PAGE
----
Disability Advocate Chelsie Hill Has the *Best* Advice for Fending Off Fitness Class Intimidation

When Chelsie Hill was in a car accident at age 17, her “whole world flipped upside down,” she says. A spinal cord injury left her paralyzed from the waist down, but as a lifelong dancer, she refused to let the fact that she was in a wheelchair get in the way of her passion. So two years later, in 2012, she started a wheelchair dance team called “The Rollettes.”

Hill connected with a group of women through social media who, like her, were in wheelchairs and wanted to dance. “I wanted to meet girls like me and find friends... I wanted just to feel a sense of normalcy, and feel like I wasn’t the only person in my community or the world who got in the car with a drunk driver or became paralyzed,” she says. “When you’re by yourself, and you’re alone, and you’re trying to figure out life, it can be very lonely—it can feel like you’re the only one. And for me, being around these girls helped me gain a sense of confidence that I never thought I would ever get.”

In the near-decade since the Rollettes conception, the group has performed worldwide, introduced the “Boundless Babes Society” mentorship program to connect women and girls living with a range of disabilities, and grown its platform to increase visibility for people with disabilities. “I have so many little ones who come to Rollettes Experience, and they look on TV, and they don’t see anybody like themselves,” says Hill. “And so for us, representation and education are the two biggest things that we’re very passionate about in every way.” Hill’s role as the team choreographer allowed her to take the dance moves she loved when she was younger and make them accessible to people with differing abilities.

“I love going to dance classes and adopting the choreography from an able-bodied choreographer to make it work for me,” she says. “That’s when I get the most creative because I am forced to do moves that my body naturally wouldn’t know how to do... but I can translate them in a way that looks similar because my body is used to all of the moves from when I was a little girl. That’s kind of the advantage I have as a wheelchair dancer: I know how all these moves are as an [able-bodied person], so I just make them work for what my ability is now.”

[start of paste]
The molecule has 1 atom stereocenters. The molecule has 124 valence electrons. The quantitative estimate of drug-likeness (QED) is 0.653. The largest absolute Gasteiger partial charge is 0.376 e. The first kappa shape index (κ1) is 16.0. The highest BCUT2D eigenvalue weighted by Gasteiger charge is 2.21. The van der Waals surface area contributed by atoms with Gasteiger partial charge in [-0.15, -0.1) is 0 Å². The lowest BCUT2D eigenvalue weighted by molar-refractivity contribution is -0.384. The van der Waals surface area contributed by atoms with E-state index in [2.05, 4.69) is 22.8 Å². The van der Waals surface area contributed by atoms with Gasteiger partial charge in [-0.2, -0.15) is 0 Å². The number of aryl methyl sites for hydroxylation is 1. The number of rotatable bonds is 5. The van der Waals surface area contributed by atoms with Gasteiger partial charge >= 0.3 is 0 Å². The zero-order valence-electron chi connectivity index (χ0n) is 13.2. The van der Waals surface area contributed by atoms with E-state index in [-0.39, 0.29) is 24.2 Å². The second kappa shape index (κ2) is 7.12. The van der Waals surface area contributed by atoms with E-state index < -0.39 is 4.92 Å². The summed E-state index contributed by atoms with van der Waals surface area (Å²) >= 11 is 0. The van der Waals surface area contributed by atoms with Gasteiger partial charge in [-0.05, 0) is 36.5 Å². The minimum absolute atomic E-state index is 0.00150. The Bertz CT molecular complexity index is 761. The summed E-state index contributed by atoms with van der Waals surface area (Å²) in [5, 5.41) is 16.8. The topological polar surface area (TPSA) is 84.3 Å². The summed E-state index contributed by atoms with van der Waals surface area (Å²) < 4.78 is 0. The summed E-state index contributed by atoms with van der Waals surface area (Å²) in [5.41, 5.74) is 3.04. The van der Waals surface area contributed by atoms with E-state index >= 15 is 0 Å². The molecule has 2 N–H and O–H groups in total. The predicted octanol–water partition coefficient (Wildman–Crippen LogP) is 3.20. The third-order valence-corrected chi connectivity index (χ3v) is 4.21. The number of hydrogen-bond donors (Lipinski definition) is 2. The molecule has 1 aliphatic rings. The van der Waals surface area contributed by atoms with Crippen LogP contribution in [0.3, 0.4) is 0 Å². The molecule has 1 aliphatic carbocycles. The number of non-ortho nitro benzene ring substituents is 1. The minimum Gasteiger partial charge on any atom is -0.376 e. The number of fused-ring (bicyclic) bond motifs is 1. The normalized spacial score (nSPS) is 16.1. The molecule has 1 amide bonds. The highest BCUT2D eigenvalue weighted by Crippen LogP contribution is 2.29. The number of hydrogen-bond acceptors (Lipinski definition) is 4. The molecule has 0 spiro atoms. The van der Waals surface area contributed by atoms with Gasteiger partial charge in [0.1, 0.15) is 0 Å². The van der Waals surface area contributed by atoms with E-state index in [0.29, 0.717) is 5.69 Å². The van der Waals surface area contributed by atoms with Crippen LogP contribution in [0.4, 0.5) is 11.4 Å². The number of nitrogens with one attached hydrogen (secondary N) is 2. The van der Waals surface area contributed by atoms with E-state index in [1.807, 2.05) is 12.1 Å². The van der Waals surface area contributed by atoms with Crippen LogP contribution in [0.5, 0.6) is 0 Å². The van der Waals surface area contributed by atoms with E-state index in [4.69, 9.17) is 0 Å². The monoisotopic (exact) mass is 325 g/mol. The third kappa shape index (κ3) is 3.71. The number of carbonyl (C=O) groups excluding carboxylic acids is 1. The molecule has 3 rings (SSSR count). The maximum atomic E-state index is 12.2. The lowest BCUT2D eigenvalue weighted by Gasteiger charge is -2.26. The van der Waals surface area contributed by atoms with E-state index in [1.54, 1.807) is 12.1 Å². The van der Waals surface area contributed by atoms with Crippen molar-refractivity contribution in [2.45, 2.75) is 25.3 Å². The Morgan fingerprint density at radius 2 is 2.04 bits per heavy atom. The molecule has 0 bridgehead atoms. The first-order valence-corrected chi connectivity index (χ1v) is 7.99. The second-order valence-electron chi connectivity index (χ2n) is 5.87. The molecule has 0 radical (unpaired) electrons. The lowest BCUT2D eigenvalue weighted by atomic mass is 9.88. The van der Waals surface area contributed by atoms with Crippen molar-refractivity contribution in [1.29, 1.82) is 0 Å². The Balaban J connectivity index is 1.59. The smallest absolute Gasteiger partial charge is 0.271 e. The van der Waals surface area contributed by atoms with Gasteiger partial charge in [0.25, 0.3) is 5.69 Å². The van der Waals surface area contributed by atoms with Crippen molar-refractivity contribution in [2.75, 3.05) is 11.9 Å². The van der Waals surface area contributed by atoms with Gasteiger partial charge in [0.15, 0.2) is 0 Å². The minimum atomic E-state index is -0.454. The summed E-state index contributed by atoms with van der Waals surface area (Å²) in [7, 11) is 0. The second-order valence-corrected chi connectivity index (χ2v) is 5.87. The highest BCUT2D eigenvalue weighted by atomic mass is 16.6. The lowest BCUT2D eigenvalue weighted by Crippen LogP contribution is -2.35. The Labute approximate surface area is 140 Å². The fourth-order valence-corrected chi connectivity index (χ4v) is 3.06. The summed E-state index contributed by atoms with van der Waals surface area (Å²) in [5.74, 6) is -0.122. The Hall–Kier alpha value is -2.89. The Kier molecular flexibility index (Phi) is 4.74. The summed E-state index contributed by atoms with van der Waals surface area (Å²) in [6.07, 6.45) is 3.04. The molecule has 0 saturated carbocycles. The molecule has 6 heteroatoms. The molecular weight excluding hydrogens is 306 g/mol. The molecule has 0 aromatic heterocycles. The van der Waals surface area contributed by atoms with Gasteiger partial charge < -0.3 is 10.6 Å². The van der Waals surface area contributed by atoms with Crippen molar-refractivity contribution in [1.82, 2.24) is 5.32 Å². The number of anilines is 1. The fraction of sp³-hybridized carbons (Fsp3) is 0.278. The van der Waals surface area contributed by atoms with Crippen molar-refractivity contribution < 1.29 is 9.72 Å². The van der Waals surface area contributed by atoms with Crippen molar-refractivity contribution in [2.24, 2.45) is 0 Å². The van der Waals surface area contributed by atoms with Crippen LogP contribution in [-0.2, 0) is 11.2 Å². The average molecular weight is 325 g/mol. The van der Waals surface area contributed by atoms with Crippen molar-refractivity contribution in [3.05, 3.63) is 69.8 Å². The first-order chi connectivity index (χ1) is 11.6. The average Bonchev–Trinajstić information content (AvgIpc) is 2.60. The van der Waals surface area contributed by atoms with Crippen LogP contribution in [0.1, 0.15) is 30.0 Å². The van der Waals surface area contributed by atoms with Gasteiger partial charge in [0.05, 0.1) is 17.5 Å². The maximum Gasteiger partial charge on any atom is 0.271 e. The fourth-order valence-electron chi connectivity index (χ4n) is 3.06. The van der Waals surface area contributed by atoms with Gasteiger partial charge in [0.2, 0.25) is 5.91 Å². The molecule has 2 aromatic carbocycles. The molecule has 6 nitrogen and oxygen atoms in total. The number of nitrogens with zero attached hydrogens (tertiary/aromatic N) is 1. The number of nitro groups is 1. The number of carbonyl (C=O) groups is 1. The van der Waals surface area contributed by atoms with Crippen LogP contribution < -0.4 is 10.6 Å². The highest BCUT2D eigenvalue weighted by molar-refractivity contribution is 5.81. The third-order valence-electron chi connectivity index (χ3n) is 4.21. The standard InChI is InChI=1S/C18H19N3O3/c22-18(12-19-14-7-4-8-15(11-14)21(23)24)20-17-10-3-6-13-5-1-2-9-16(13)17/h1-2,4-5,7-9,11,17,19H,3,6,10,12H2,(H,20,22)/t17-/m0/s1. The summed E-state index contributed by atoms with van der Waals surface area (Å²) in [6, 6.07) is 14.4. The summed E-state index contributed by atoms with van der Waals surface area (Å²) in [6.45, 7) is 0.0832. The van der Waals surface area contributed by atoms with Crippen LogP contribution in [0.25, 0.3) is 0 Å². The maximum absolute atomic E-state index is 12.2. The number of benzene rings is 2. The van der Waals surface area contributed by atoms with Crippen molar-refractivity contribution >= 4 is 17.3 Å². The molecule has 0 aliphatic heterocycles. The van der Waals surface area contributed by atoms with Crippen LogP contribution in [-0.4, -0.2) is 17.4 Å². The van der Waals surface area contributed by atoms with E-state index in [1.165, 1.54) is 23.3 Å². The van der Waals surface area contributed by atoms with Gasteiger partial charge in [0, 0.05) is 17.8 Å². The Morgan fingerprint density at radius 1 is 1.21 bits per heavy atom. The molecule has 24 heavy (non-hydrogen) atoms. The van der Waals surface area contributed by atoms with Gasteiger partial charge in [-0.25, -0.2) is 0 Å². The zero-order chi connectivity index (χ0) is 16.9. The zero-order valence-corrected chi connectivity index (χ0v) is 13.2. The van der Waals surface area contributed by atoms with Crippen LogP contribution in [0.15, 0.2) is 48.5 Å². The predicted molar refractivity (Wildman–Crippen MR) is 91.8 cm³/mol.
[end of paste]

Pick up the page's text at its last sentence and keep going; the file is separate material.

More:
Even with decades of experience under her belt, though, Hill is no stranger to the oh-so-relatable experience of entering a dance or workout class and immediately feeling intimidated—something many of us can relate to. “I was always so intimidated to go into any class, especially in Los Angeles with some of the top dancers in the industry, top choreographers and me and my wheelchair rolling in and people looking at me like, ‘What is she doing here? Does she know where she is?’” she says. “So I can totally empathize with that feeling of not feeling like you’re ready.”

Instead of letting this get in the way of her desire to dance, though, she found ways to make herself feel more comfortable entering an unfamiliar space. “My biggest suggestion would be to find a friend who also wants to go to those classes... That’s something that really helped me in the beginning: I would find the Rollettes and be like, “Hey, I would love for you to like, come, let’s go take this class together.’ Thay way, it wasn’t just me people were staring at—it was both of us, and that kind of alleviated the pressure,” she says.

And as far as nailing the choreography goes? “Take it one step at a time. Don’t look at the whole choreography and think, ‘This is so fast,’ or listen to the song and go, ‘Oh my gosh, this is the fastest song ever,’ because that will psych you out mentally,” she says. “Brinn Nicole, one of the choreographers I work with, always says, ‘Slow the music in your head’... and that’s been huge advice for me as a dancer in the industry.”

One thing that’s clear? Hill won’t let anything get in the way of her doing what she loves, and with her advice, neither should you.

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